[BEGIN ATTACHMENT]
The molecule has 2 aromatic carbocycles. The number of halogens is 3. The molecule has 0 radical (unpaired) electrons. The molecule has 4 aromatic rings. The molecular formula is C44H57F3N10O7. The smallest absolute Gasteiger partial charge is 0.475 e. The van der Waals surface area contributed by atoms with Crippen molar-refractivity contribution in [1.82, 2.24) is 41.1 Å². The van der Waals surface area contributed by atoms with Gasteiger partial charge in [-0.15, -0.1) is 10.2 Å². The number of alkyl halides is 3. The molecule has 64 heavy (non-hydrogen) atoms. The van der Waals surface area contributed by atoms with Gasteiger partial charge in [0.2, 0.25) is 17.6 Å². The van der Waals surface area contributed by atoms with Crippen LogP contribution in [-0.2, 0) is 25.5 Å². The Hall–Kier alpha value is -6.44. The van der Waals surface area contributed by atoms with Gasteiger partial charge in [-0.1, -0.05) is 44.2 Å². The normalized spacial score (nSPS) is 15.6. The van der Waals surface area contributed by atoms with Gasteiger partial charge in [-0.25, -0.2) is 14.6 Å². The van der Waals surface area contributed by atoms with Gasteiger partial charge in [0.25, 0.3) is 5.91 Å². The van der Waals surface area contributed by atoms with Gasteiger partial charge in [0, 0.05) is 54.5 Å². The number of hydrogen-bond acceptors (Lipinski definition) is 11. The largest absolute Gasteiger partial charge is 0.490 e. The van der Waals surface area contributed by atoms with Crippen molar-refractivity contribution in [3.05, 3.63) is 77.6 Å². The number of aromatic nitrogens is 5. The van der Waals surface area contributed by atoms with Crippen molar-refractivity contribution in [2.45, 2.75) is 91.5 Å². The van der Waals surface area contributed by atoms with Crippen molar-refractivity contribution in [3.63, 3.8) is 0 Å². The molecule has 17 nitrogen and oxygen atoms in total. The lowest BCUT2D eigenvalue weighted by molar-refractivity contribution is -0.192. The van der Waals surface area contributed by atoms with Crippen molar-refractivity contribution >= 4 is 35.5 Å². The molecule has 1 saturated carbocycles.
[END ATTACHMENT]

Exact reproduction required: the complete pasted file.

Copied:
The molecule has 2 aromatic carbocycles. The number of halogens is 3. The molecule has 0 radical (unpaired) electrons. The molecule has 4 aromatic rings. The molecular formula is C44H57F3N10O7. The smallest absolute Gasteiger partial charge is 0.475 e. The van der Waals surface area contributed by atoms with Crippen molar-refractivity contribution in [1.82, 2.24) is 41.1 Å². The van der Waals surface area contributed by atoms with Gasteiger partial charge in [-0.15, -0.1) is 10.2 Å². The number of alkyl halides is 3. The molecule has 64 heavy (non-hydrogen) atoms. The van der Waals surface area contributed by atoms with Gasteiger partial charge in [0.2, 0.25) is 17.6 Å². The van der Waals surface area contributed by atoms with Crippen LogP contribution in [-0.2, 0) is 25.5 Å². The Hall–Kier alpha value is -6.44. The van der Waals surface area contributed by atoms with Gasteiger partial charge in [-0.1, -0.05) is 44.2 Å². The normalized spacial score (nSPS) is 15.6. The van der Waals surface area contributed by atoms with Gasteiger partial charge in [-0.25, -0.2) is 14.6 Å². The van der Waals surface area contributed by atoms with Gasteiger partial charge in [0.25, 0.3) is 5.91 Å². The van der Waals surface area contributed by atoms with Gasteiger partial charge in [0, 0.05) is 54.5 Å². The number of hydrogen-bond acceptors (Lipinski definition) is 11. The largest absolute Gasteiger partial charge is 0.490 e. The van der Waals surface area contributed by atoms with Crippen molar-refractivity contribution in [3.05, 3.63) is 77.6 Å². The number of aromatic nitrogens is 5. The van der Waals surface area contributed by atoms with Crippen molar-refractivity contribution in [2.45, 2.75) is 91.5 Å². The van der Waals surface area contributed by atoms with Crippen molar-refractivity contribution in [3.63, 3.8) is 0 Å². The molecule has 17 nitrogen and oxygen atoms in total. The lowest BCUT2D eigenvalue weighted by molar-refractivity contribution is -0.192. The van der Waals surface area contributed by atoms with Crippen molar-refractivity contribution >= 4 is 35.5 Å². The molecule has 1 saturated carbocycles.